As states unevenly begin to reopen, researchers are scrambling to learn more about the coronavirus and “herd immunity.” That is when a large enough portion of the public has contracted the disease and developed antibodies so that it restrains the spread of the virus.
Prisons, it turns out, may be a key place to study the nature of this virus—including how it transmits and how immunity to it works. Because while antibody rates for the general public, estimated between 1 and 20 percent in most places, remain far too low for herd immunity to kick in, it’s an entirely different story in a number of prisons. At the Marion Correctional Institution in Ohio, nearly 80 percent of prisoners have tested positive for the disease. At the Lompoc federal prison in Santa Barbara, California, that number is around 74 percent. At one dorm in the Elyan Hunt Correctional facility in Louisiana, 192 out of roughly 195 women tested positive.
“There is sort of a natural experiment happening without anybody having to plan it, that we should be able to get data from and try and understand,” said Nina Fefferman, a mathematical modeler at the University of Tennessee.
That’s exactly what researchers from at least one university are trying to do. Joseph Tien, an applied mathematician at Ohio State University, said his team is talking with state officials in Ohio to get data from the Marion outbreak to model how coronavirus transmission there happened. He and other researchers said as valuable as studying prisons could be, they are also paying close attention to the fraught nature and barbarous history of medical research on incarcerated people.
Marion prison, an hour north of Columbus, has seen one of the nation’s most dramatic COVID-19 outbreaks. More than 2,000 prisoners tested positive and at least 13 died. In a letter published in The New York Times, a man incarcerated at Marion described tending to an infected friend with weakness, fatigue, vertigo and difficulty breathing. “With the symptoms seeming to linger and even reoccur, I am eager to be retested. It has been over 14 days since the tests. We should be negative by now. I am concerned that we are reinfecting each other,” the man wrote.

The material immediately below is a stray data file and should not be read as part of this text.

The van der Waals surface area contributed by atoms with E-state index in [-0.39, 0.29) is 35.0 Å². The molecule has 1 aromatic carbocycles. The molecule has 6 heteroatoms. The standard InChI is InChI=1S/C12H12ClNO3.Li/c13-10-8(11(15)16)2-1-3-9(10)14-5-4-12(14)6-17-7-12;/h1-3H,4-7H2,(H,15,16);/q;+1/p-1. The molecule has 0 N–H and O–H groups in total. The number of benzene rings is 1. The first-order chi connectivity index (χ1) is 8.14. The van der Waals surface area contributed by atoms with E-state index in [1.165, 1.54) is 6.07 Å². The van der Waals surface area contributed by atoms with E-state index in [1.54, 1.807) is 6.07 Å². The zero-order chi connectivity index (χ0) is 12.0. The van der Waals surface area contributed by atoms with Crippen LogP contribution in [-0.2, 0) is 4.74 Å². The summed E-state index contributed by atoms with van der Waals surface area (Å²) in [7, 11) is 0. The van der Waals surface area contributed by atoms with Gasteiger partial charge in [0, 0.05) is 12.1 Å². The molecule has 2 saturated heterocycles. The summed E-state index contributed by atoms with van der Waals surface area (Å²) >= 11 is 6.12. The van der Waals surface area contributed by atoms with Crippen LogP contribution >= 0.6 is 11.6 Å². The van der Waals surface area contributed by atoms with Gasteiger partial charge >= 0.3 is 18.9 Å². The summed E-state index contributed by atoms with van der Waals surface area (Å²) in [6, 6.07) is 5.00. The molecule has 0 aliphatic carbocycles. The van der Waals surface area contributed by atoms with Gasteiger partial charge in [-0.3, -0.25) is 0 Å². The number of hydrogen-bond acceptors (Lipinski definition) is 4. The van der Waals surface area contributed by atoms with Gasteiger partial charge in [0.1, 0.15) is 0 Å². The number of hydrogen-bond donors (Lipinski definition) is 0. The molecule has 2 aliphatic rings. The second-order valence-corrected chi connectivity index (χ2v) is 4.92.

That is the type of question Tien’s team hopes to answer, armed with the testing results. “There’s a moral obligation to use this data if it can help us figure out how to slow the spread in other prisons or intervene once an outbreak has begun,” Tien said.
There may be lessons for other similar spaces too. “Here's a population where it's enclosed and there's difficulties with social distancing. So, the data that have already been collected can offer insights into what actually is the transmissibility of the disease in close quarters,” Tien said.
The Marion outbreak may also offer Tien’s team and others an early, anecdotal look at what could happen in the general public as social distancing measures are relaxed. It might also help answer how many people need to be infected and recover to trigger herd immunity.
“It might have pretty big implications for what your odds are of actually stopping the disease down the road, if we're fortunate enough to be able to develop a vaccine,” Tien said. “It could help establish an estimate of say, 80 percent coverage needed to stop the virus, versus 95 percent or 99 percent coverage.”
Although new scientific studies on COVID-19 are being published at a breakneck pace, there is still no consensus on how immunity works with coronavirus, said Jay Bhattacharya, a professor of medicine at Stanford University. “If it behaves like other coronaviruses, infection will generate some immunity, that will last for awhile and give you at least partial protection—and that will eventually fade over time,” he said.
How long that protection might last is, to this point, impossible to know for a virus that was only discovered six months ago, experts said. But the crowded conditions and lack of protection equipment that made prisons disproportionately vulnerable to outbreaks mean they are a good bet to be the places where we find out, said Susan Hassig, an epidemiologist at the Tulane School of Public Health and Tropical Medicine.